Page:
17. 17. Field mapping report 2015 group one 17 CONCLUSION The area is underlain by three major rock types, thus, fine grain granitoids, coarse grain granitoids, and metasedimentary rocks (phyllite). The granitoids intruded original sedimentary rocks, metamorphosing them. Therefore, even though the area appears dormant and stable at present, it must have undergone remarkable igneous activity in the past. RECCOMMENDATION 1. The pre-mapping training should done over a longer duration to allow students to really grasp the concepts of mapping, especially determining attitudes of structures. REFERENCES 1. GEOLOGY AND MINERAL DEPOSITS. Ghana Ministry of lands forestry and lands (Mines section). Retrieved 2009-03-17. 2. “Geological evolution and metallogeny through the Birimian”. (PDF). Prospectors and Developers Association Canada.2009. Retrieved 2009-03-17. 3. J.P. Miles, P. Ledru, P. Ankrah, V. Johan, E. Marcoux and Ch. Vinchon. “The metallogenic relationship between Birimian and Tarkwaian gold deposits in Ghana”. SpringerLink. Retrieved 2009-03-16. 4. www.ghanadistricts.gov.gh (website), accessed on 8th April, 2015.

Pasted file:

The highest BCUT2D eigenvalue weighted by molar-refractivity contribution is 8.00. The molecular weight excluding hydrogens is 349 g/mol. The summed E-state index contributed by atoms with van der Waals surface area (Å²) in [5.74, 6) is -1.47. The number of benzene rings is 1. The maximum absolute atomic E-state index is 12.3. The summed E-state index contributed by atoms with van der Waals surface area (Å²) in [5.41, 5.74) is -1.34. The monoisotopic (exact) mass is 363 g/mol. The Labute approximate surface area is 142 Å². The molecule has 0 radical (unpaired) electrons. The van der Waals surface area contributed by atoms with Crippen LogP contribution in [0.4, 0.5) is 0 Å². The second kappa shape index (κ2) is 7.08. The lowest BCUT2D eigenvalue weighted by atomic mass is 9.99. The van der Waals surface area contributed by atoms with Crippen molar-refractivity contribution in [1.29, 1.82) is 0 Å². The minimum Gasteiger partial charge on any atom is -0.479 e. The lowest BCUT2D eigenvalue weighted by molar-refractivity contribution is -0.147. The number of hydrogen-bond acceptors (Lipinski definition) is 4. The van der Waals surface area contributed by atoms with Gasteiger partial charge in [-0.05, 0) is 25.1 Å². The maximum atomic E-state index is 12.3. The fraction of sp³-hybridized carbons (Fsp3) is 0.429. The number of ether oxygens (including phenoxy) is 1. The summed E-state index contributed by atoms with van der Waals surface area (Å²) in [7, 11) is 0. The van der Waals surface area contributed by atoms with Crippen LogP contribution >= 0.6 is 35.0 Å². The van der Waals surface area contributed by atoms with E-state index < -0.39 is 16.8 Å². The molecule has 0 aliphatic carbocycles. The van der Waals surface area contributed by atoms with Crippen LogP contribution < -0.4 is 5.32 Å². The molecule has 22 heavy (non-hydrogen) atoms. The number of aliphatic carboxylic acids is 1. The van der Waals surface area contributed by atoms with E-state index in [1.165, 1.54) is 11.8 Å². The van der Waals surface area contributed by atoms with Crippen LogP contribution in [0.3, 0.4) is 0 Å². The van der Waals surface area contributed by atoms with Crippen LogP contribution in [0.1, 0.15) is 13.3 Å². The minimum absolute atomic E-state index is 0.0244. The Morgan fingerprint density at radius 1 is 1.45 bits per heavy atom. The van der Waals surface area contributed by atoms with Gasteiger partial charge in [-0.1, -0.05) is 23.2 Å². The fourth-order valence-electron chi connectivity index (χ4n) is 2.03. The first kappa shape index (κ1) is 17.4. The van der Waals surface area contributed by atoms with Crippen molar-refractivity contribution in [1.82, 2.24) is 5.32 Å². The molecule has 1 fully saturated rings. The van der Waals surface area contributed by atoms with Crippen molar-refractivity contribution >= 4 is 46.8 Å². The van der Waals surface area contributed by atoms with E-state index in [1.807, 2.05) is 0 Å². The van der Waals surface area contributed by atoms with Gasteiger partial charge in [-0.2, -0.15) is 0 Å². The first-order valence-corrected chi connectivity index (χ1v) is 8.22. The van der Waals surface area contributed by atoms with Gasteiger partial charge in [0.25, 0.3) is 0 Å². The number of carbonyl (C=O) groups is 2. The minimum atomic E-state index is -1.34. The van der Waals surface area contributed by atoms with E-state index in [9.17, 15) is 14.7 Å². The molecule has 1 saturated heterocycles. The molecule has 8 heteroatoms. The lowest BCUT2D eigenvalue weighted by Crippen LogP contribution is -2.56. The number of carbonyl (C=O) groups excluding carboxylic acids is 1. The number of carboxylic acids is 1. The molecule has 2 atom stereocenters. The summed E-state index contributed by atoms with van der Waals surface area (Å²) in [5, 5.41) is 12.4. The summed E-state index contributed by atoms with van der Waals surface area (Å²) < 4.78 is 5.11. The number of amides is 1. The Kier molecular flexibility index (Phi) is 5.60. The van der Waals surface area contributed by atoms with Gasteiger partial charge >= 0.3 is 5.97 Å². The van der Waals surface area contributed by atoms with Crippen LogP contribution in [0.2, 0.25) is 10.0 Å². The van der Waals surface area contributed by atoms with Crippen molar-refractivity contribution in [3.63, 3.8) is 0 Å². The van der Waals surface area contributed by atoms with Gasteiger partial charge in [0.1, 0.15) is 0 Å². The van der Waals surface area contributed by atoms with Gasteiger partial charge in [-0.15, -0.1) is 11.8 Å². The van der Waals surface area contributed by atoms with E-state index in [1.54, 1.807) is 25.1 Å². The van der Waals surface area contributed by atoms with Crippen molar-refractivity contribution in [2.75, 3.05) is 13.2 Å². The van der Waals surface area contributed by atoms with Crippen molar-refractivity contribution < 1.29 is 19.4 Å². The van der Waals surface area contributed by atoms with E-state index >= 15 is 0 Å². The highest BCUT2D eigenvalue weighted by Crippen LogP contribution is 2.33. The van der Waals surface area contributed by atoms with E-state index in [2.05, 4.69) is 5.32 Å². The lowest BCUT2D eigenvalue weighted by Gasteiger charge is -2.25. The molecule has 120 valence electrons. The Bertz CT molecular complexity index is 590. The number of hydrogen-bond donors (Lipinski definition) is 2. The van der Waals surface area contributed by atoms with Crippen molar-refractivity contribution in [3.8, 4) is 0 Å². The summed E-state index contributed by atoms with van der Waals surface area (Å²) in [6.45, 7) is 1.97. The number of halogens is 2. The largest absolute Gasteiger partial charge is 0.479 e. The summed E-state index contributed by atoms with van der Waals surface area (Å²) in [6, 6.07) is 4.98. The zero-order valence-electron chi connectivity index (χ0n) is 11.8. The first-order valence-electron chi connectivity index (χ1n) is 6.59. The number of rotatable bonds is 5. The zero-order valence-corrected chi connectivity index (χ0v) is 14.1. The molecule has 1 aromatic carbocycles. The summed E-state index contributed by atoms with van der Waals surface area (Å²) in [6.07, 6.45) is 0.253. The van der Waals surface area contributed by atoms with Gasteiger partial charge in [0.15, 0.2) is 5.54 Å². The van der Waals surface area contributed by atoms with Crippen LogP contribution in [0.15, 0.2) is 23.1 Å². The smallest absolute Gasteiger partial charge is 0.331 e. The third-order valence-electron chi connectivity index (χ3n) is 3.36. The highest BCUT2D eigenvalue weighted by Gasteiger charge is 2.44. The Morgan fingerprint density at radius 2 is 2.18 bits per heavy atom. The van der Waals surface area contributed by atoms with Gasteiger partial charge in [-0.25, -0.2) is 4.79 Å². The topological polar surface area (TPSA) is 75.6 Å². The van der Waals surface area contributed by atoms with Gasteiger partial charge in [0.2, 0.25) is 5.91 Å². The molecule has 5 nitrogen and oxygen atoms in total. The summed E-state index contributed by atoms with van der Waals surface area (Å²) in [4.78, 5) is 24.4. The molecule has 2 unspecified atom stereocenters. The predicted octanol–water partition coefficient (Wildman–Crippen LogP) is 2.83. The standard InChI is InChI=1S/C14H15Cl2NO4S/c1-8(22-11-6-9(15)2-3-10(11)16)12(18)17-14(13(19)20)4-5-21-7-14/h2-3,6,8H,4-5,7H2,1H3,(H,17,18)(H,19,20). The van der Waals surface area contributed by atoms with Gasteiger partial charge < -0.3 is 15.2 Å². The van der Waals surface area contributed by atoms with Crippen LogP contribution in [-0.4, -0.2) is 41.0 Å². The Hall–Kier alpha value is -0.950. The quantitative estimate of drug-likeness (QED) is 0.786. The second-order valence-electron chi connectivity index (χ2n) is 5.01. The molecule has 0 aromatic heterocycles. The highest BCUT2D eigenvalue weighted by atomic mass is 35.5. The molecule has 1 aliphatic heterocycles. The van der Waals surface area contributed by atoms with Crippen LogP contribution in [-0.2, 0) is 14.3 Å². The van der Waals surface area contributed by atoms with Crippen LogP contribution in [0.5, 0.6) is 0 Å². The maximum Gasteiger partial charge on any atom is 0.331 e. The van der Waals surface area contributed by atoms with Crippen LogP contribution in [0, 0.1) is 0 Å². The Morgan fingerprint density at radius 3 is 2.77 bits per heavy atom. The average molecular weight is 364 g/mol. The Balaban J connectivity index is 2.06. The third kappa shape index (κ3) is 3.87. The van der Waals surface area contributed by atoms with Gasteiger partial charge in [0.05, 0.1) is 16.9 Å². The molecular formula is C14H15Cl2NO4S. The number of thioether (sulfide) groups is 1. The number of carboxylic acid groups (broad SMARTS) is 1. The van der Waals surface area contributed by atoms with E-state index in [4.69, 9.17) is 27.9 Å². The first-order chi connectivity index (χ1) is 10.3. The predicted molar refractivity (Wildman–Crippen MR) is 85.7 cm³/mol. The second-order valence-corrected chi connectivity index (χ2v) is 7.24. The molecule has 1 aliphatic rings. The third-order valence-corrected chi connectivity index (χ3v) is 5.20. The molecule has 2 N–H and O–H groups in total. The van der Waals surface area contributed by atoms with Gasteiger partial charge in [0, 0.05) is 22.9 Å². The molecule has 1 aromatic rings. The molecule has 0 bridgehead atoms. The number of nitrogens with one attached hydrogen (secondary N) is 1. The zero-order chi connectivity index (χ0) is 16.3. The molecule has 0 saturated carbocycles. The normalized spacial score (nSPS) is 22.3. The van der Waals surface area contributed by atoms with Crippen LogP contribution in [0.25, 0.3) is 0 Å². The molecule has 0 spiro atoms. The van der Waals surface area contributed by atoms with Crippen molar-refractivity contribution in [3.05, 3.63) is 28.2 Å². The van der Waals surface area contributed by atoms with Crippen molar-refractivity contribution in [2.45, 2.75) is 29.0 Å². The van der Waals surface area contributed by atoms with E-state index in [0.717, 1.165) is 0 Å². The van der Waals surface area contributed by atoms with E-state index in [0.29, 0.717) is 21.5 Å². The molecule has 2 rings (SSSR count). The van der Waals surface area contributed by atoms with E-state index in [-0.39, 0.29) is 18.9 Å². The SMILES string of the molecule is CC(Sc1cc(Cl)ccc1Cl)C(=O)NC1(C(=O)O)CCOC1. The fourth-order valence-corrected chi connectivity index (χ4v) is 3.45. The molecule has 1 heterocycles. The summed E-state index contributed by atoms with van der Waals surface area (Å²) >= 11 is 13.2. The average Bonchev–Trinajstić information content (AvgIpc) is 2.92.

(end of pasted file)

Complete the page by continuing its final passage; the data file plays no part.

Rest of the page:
18. 18. Field mapping report 2015 group one 18 APPENDICES APPENDIX ONE: SAMPLE IDENTIFICATION SPECIMEN PICTURE COLOUR TEXTURE MINERAL COMPOSITION ROCK NAME TA 050/14 Black, white Fine to medium interlockin g grains Quartz, Biotite and Feldspar Basin type granitoid (felsic) TA 140/14 Black, white Medium to coarse interlockin g grains Biotite, Feldspar and Quartz Basin type granitoid (felsic) TA 136/14 White, black Medium to coarse interlockin g grains Biotite, feldspar Quartz and muscovite Basin type granitoid (felsic)
  19. 19. Field mapping report 2015 group one 19 TA 099/14 Grey, Fine grained and Foliated Mica and Chlorite Phyllite TA 032/14 Light grey with dark specks Fine interlockin g grains Biotite, muscovite, feldspar and Quartz Basin type granitoid (felsic) TA086/ 14 Milky white glassy Quartz quartz
  20. 20. Field mapping report 2015 group one 20 APPENDIX TWO: ATTITUDES OF STRUCTURES FOR ROSE PLOTS
  21. 21. Field mapping report 2015 group one 21